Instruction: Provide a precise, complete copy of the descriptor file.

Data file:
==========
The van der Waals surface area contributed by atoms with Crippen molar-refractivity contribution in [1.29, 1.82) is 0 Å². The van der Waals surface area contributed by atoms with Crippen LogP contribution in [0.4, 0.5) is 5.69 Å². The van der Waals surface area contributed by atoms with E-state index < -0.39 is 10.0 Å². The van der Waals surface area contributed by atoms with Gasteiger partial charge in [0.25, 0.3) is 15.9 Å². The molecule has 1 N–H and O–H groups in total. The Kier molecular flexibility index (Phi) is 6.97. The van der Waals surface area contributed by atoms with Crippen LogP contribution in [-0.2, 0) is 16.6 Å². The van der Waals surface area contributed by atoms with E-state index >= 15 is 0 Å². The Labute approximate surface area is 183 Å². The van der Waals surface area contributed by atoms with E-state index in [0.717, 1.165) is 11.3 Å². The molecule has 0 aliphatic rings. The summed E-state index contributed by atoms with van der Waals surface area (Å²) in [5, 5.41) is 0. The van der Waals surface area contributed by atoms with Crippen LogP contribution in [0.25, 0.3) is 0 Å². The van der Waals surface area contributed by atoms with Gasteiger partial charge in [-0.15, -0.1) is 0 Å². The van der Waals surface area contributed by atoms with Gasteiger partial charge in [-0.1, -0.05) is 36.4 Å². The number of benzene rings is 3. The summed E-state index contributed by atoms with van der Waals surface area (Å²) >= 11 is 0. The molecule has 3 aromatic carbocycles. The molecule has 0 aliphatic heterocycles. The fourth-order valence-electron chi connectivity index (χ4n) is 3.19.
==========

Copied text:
The van der Waals surface area contributed by atoms with Crippen molar-refractivity contribution in [1.29, 1.82) is 0 Å². The van der Waals surface area contributed by atoms with Crippen LogP contribution in [0.4, 0.5) is 5.69 Å². The van der Waals surface area contributed by atoms with E-state index < -0.39 is 10.0 Å². The van der Waals surface area contributed by atoms with Gasteiger partial charge in [0.25, 0.3) is 15.9 Å². The molecule has 1 N–H and O–H groups in total. The Kier molecular flexibility index (Phi) is 6.97. The van der Waals surface area contributed by atoms with Crippen LogP contribution in [-0.2, 0) is 16.6 Å². The van der Waals surface area contributed by atoms with E-state index >= 15 is 0 Å². The Labute approximate surface area is 183 Å². The van der Waals surface area contributed by atoms with E-state index in [0.717, 1.165) is 11.3 Å². The molecule has 0 aliphatic rings. The summed E-state index contributed by atoms with van der Waals surface area (Å²) in [5, 5.41) is 0. The van der Waals surface area contributed by atoms with Crippen LogP contribution in [0.25, 0.3) is 0 Å². The van der Waals surface area contributed by atoms with Gasteiger partial charge in [-0.15, -0.1) is 0 Å². The van der Waals surface area contributed by atoms with Gasteiger partial charge in [-0.1, -0.05) is 36.4 Å². The number of benzene rings is 3. The summed E-state index contributed by atoms with van der Waals surface area (Å²) >= 11 is 0. The molecule has 3 aromatic carbocycles. The molecule has 0 aliphatic heterocycles. The fourth-order valence-electron chi connectivity index (χ4n) is 3.19.